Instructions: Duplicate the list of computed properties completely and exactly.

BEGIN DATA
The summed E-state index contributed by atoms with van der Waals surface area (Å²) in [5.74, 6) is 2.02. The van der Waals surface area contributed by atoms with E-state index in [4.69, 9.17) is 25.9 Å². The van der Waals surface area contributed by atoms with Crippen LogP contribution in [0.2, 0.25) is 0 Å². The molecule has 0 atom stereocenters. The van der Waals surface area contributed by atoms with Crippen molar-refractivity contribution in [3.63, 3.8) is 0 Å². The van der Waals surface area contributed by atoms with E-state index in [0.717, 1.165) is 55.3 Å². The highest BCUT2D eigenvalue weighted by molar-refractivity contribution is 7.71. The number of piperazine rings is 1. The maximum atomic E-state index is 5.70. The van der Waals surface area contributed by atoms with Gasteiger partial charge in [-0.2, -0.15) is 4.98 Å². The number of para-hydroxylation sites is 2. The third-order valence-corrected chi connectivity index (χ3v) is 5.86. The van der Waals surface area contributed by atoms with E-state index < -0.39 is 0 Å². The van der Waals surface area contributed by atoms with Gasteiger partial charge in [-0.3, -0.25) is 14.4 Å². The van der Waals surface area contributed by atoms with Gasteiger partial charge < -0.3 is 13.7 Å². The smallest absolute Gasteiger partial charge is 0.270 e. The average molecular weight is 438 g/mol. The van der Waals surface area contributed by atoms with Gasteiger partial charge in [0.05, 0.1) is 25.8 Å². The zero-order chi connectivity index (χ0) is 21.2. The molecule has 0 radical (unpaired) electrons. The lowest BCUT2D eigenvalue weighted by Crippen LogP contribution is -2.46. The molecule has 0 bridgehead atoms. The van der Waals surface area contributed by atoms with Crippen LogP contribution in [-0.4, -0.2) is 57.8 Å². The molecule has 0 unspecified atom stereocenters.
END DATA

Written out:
The summed E-state index contributed by atoms with van der Waals surface area (Å²) in [5.74, 6) is 2.02. The van der Waals surface area contributed by atoms with E-state index in [4.69, 9.17) is 25.9 Å². The van der Waals surface area contributed by atoms with Crippen LogP contribution in [0.2, 0.25) is 0 Å². The molecule has 0 atom stereocenters. The van der Waals surface area contributed by atoms with Crippen molar-refractivity contribution in [3.63, 3.8) is 0 Å². The van der Waals surface area contributed by atoms with E-state index in [0.717, 1.165) is 55.3 Å². The highest BCUT2D eigenvalue weighted by molar-refractivity contribution is 7.71. The number of piperazine rings is 1. The maximum atomic E-state index is 5.70. The van der Waals surface area contributed by atoms with Gasteiger partial charge in [-0.2, -0.15) is 4.98 Å². The number of para-hydroxylation sites is 2. The third-order valence-corrected chi connectivity index (χ3v) is 5.86. The van der Waals surface area contributed by atoms with E-state index < -0.39 is 0 Å². The van der Waals surface area contributed by atoms with Gasteiger partial charge in [-0.3, -0.25) is 14.4 Å². The van der Waals surface area contributed by atoms with Gasteiger partial charge < -0.3 is 13.7 Å². The smallest absolute Gasteiger partial charge is 0.270 e. The average molecular weight is 438 g/mol. The van der Waals surface area contributed by atoms with Gasteiger partial charge in [0.05, 0.1) is 25.8 Å². The zero-order chi connectivity index (χ0) is 21.2. The molecule has 0 radical (unpaired) electrons. The lowest BCUT2D eigenvalue weighted by Crippen LogP contribution is -2.46. The molecule has 0 bridgehead atoms. The van der Waals surface area contributed by atoms with Crippen LogP contribution in [-0.4, -0.2) is 57.8 Å². The molecule has 0 unspecified atom stereocenters.